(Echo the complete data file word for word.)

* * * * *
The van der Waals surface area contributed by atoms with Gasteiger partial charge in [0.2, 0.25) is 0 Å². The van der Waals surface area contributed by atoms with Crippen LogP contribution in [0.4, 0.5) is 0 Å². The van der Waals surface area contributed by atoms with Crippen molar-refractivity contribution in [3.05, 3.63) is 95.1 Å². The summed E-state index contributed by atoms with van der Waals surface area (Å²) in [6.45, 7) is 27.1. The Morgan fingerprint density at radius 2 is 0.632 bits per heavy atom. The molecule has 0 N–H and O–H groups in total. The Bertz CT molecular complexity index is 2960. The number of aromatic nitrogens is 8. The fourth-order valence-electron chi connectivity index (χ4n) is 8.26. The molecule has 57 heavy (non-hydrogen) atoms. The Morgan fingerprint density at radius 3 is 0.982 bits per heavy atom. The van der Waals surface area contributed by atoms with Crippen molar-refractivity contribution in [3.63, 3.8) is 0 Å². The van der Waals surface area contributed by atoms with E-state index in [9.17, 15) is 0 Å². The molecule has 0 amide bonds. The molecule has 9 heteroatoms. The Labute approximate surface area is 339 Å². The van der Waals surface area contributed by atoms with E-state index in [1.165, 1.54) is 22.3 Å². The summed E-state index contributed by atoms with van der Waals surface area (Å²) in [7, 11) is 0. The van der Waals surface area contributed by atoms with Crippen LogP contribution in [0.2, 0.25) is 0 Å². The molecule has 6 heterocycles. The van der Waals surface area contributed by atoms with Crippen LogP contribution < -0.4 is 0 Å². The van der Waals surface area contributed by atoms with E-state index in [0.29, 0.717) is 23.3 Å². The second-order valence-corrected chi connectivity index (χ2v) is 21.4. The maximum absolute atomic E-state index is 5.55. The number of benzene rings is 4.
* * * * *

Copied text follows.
The van der Waals surface area contributed by atoms with Gasteiger partial charge in [0.2, 0.25) is 0 Å². The van der Waals surface area contributed by atoms with Crippen LogP contribution in [0.4, 0.5) is 0 Å². The van der Waals surface area contributed by atoms with Crippen molar-refractivity contribution in [3.05, 3.63) is 95.1 Å². The summed E-state index contributed by atoms with van der Waals surface area (Å²) in [6.45, 7) is 27.1. The Morgan fingerprint density at radius 2 is 0.632 bits per heavy atom. The molecule has 0 N–H and O–H groups in total. The Bertz CT molecular complexity index is 2960. The number of aromatic nitrogens is 8. The fourth-order valence-electron chi connectivity index (χ4n) is 8.26. The molecule has 57 heavy (non-hydrogen) atoms. The Morgan fingerprint density at radius 3 is 0.982 bits per heavy atom. The van der Waals surface area contributed by atoms with Crippen molar-refractivity contribution in [3.63, 3.8) is 0 Å². The van der Waals surface area contributed by atoms with E-state index in [9.17, 15) is 0 Å². The molecule has 0 amide bonds. The molecule has 9 heteroatoms. The Labute approximate surface area is 339 Å². The van der Waals surface area contributed by atoms with E-state index in [1.165, 1.54) is 22.3 Å². The summed E-state index contributed by atoms with van der Waals surface area (Å²) in [7, 11) is 0. The van der Waals surface area contributed by atoms with Crippen LogP contribution in [0.2, 0.25) is 0 Å². The molecule has 6 heterocycles. The van der Waals surface area contributed by atoms with Crippen LogP contribution < -0.4 is 0 Å². The van der Waals surface area contributed by atoms with E-state index in [0.29, 0.717) is 23.3 Å². The second-order valence-corrected chi connectivity index (χ2v) is 21.4. The maximum absolute atomic E-state index is 5.55. The number of benzene rings is 4.